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    • "Interestingly, expression of K-Ras G12V encourages the formation of reactive oxygen species (ROS) and the activation of JNK in MCF10A cells, which mediates the upregulation of Atg5 and Atg7 and subsequently leads to autophagy induction. Similarly, introducing K- or H-Ras G12V into non-tumorigenic iBMK cells was reported to stimulate mTOR1 activation accompanied by higher levels of basal autophagy [45]. Therefore, in these cells, Ras induces autophagy despite mTOR1 activation. "
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    ABSTRACT: Autophagy, a process of self-degradation and turnover of cellular components, plays a complex role in cancer. Evidence exists to show that autophagy may support tumor growth and cell survival, whereas it can also contribute to tumor suppression and have anti-survival characteristics in different cellular systems. Numerous studies have described the effects of various oncogenes and tumor suppressors on autophagy. The small GTPase Ras is an oncogene involved in the regulation of various cell-signaling pathways, and is mutated in 33% of human cancers. In the present review, we discuss the interplay between Ras and autophagy in relation to oncogenesis. It appears that Ras can upregulate or downregulate autophagy through several signaling pathways. In turn, autophagy can affect the tumorigenicity driven by Ras, resulting in either tumor progression or repression, depending on the cellular context. Furthermore, Ras inhibitors were shown to induce autophagy in several cancer cell lines.
    Full-text · Article · Feb 2014 · Oncotarget
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    • "For example dysregulated balance between aerobic glycolytic activity and oxidative phosphorylation is observed (Guo et al., 2011; Lock et al., 2011; Yang et al., 2011). It is possible such metabolic alterations reflects problems caused by the inability of autophagy to participate in mitochondrial homeostasis (mitophagy) in these cells (Guo et al., 2011; Kim et al., 2011b; Yang et al., 2011) or by other yet to be determined mechanisms, either involving lysosomal degradative activity or otherwise. Overall these observations suggest that targeting of autophagy in KRAS mutant cancers might be beneficial, at least in some types and stages of cancer. "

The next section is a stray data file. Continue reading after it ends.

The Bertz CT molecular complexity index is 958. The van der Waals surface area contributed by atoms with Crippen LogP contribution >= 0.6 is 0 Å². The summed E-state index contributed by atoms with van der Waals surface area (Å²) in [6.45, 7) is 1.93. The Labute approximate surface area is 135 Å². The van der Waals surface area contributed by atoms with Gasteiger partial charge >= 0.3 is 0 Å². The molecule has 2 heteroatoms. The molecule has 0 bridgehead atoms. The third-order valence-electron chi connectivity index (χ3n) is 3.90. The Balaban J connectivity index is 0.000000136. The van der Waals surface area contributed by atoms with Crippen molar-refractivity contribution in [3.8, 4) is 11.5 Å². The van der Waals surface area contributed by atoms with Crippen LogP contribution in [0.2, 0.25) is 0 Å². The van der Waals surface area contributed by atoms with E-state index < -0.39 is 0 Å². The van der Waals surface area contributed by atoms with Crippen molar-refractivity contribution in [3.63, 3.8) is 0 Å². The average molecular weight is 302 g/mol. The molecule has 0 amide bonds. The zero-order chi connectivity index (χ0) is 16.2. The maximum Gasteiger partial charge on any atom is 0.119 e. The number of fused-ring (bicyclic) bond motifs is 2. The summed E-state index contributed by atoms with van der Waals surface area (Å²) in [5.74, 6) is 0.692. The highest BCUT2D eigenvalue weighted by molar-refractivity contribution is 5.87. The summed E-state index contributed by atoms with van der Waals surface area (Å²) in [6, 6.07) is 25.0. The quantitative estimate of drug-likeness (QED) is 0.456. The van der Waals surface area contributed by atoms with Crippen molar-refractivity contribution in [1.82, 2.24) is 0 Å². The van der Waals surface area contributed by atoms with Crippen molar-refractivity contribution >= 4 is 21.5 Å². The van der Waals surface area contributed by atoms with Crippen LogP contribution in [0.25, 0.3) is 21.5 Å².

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    ABSTRACT: The role of macroautophagy (hereafter autophagy) in cancer biology and response to clinical intervention is complex. It is clear that autophagy is dysregulated in a wide variety of tumor settings, both during tumor initiation and progression, and in response to therapy. However, the pleiotropic mechanistic roles of autophagy in controlling cell behavior make it difficult to predict in a given tumor setting what the role of autophagy, and, by extension, the therapeutic outcome of targeting autophagy, might be. In this review we summarize the evidence in the literature supporting pro- and anti-tumorigenic and -therapeutic roles of autophagy in cancer. This overview encompasses roles of autophagy in nutrient management, cell death, cell senescence, regulation of proteotoxic stress and cellular homeostasis, regulation of tumor-host interactions and participation in changes in metabolism. We also try to understand, where possible, the mechanistic bases of these roles for autophagy. We specifically expand on the emerging role of genetically-engineered mouse models of cancer in shedding light on these issues in vivo.We also consider how any or all of the above functions of autophagy proteins might be targetable by extant or future classes of pharmacologic agents. We conclude by briefly exploring non-canonical roles for subsets of the key autophagy proteins in cellular processes, and how these might impact upon cancer.